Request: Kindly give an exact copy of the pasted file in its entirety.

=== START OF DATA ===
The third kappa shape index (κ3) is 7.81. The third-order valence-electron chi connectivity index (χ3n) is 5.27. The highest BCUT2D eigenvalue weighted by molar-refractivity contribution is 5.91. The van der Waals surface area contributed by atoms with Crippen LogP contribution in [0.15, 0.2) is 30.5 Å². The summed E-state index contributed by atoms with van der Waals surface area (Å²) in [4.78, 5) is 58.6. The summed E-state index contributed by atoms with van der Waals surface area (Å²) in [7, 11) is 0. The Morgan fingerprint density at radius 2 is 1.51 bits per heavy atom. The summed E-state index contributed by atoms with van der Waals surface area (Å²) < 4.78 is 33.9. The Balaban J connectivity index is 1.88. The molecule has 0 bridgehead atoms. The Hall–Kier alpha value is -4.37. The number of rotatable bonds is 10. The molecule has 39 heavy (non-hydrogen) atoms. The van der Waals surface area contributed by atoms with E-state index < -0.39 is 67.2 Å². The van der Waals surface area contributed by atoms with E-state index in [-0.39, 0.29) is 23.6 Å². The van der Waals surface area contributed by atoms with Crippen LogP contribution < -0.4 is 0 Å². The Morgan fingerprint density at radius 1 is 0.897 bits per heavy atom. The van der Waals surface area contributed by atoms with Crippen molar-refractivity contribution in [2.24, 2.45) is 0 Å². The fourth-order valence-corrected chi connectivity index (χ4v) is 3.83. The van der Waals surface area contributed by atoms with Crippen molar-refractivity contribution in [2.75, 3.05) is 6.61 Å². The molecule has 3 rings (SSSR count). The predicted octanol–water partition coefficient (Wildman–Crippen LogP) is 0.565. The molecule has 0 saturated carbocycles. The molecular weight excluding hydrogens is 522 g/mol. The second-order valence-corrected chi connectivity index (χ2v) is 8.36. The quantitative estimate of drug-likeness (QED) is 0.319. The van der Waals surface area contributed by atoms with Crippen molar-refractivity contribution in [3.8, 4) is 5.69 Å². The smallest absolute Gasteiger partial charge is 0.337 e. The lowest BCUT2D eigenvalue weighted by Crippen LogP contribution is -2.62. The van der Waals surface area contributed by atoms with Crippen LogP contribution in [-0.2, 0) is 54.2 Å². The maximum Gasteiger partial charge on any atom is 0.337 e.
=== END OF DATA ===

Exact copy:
The third kappa shape index (κ3) is 7.81. The third-order valence-electron chi connectivity index (χ3n) is 5.27. The highest BCUT2D eigenvalue weighted by molar-refractivity contribution is 5.91. The van der Waals surface area contributed by atoms with Crippen LogP contribution in [0.15, 0.2) is 30.5 Å². The summed E-state index contributed by atoms with van der Waals surface area (Å²) in [4.78, 5) is 58.6. The summed E-state index contributed by atoms with van der Waals surface area (Å²) in [7, 11) is 0. The Morgan fingerprint density at radius 2 is 1.51 bits per heavy atom. The summed E-state index contributed by atoms with van der Waals surface area (Å²) < 4.78 is 33.9. The Balaban J connectivity index is 1.88. The molecule has 0 bridgehead atoms. The Hall–Kier alpha value is -4.37. The number of rotatable bonds is 10. The molecule has 39 heavy (non-hydrogen) atoms. The van der Waals surface area contributed by atoms with E-state index < -0.39 is 67.2 Å². The van der Waals surface area contributed by atoms with E-state index in [-0.39, 0.29) is 23.6 Å². The van der Waals surface area contributed by atoms with Crippen LogP contribution < -0.4 is 0 Å². The Morgan fingerprint density at radius 1 is 0.897 bits per heavy atom. The van der Waals surface area contributed by atoms with Crippen molar-refractivity contribution in [2.24, 2.45) is 0 Å². The fourth-order valence-corrected chi connectivity index (χ4v) is 3.83. The van der Waals surface area contributed by atoms with Crippen molar-refractivity contribution in [2.75, 3.05) is 6.61 Å². The molecule has 3 rings (SSSR count). The predicted octanol–water partition coefficient (Wildman–Crippen LogP) is 0.565. The molecule has 0 saturated carbocycles. The molecular weight excluding hydrogens is 522 g/mol. The second-order valence-corrected chi connectivity index (χ2v) is 8.36. The quantitative estimate of drug-likeness (QED) is 0.319. The van der Waals surface area contributed by atoms with Crippen molar-refractivity contribution in [3.8, 4) is 5.69 Å². The smallest absolute Gasteiger partial charge is 0.337 e. The lowest BCUT2D eigenvalue weighted by Crippen LogP contribution is -2.62. The van der Waals surface area contributed by atoms with Crippen LogP contribution in [-0.2, 0) is 54.2 Å². The maximum Gasteiger partial charge on any atom is 0.337 e.